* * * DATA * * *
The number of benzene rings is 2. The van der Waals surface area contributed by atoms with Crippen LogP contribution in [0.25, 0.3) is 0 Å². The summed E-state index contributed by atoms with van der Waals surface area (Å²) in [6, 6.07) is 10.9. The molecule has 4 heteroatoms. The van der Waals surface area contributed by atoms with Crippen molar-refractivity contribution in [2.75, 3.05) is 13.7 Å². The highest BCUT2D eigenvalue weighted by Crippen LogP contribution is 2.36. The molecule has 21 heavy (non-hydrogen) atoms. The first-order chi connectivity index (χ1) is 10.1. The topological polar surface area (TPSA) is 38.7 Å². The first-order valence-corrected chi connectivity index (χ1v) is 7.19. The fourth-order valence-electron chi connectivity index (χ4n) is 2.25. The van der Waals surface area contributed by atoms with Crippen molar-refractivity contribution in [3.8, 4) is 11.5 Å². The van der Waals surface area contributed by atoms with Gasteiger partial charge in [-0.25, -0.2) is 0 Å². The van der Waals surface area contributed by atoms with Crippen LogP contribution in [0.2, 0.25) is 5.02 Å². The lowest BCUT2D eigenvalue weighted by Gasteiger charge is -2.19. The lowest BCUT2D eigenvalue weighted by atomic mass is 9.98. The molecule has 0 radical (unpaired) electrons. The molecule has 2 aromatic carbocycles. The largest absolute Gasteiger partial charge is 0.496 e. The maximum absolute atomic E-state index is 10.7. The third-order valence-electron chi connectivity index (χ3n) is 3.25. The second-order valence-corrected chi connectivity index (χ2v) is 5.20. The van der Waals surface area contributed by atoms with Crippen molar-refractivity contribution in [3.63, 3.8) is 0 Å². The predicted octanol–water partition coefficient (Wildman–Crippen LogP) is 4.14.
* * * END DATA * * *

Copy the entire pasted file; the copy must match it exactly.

The number of benzene rings is 2. The van der Waals surface area contributed by atoms with Crippen LogP contribution in [0.25, 0.3) is 0 Å². The summed E-state index contributed by atoms with van der Waals surface area (Å²) in [6, 6.07) is 10.9. The molecule has 4 heteroatoms. The van der Waals surface area contributed by atoms with Crippen molar-refractivity contribution in [2.75, 3.05) is 13.7 Å². The highest BCUT2D eigenvalue weighted by Crippen LogP contribution is 2.36. The molecule has 21 heavy (non-hydrogen) atoms. The first-order chi connectivity index (χ1) is 10.1. The topological polar surface area (TPSA) is 38.7 Å². The first-order valence-corrected chi connectivity index (χ1v) is 7.19. The fourth-order valence-electron chi connectivity index (χ4n) is 2.25. The van der Waals surface area contributed by atoms with Crippen molar-refractivity contribution in [3.8, 4) is 11.5 Å². The van der Waals surface area contributed by atoms with Gasteiger partial charge in [-0.25, -0.2) is 0 Å². The van der Waals surface area contributed by atoms with Crippen LogP contribution in [0.2, 0.25) is 5.02 Å². The lowest BCUT2D eigenvalue weighted by Gasteiger charge is -2.19. The lowest BCUT2D eigenvalue weighted by atomic mass is 9.98. The molecule has 0 radical (unpaired) electrons. The molecule has 2 aromatic carbocycles. The largest absolute Gasteiger partial charge is 0.496 e. The maximum absolute atomic E-state index is 10.7. The third-order valence-electron chi connectivity index (χ3n) is 3.25. The second-order valence-corrected chi connectivity index (χ2v) is 5.20. The van der Waals surface area contributed by atoms with Crippen molar-refractivity contribution in [3.63, 3.8) is 0 Å². The predicted octanol–water partition coefficient (Wildman–Crippen LogP) is 4.14.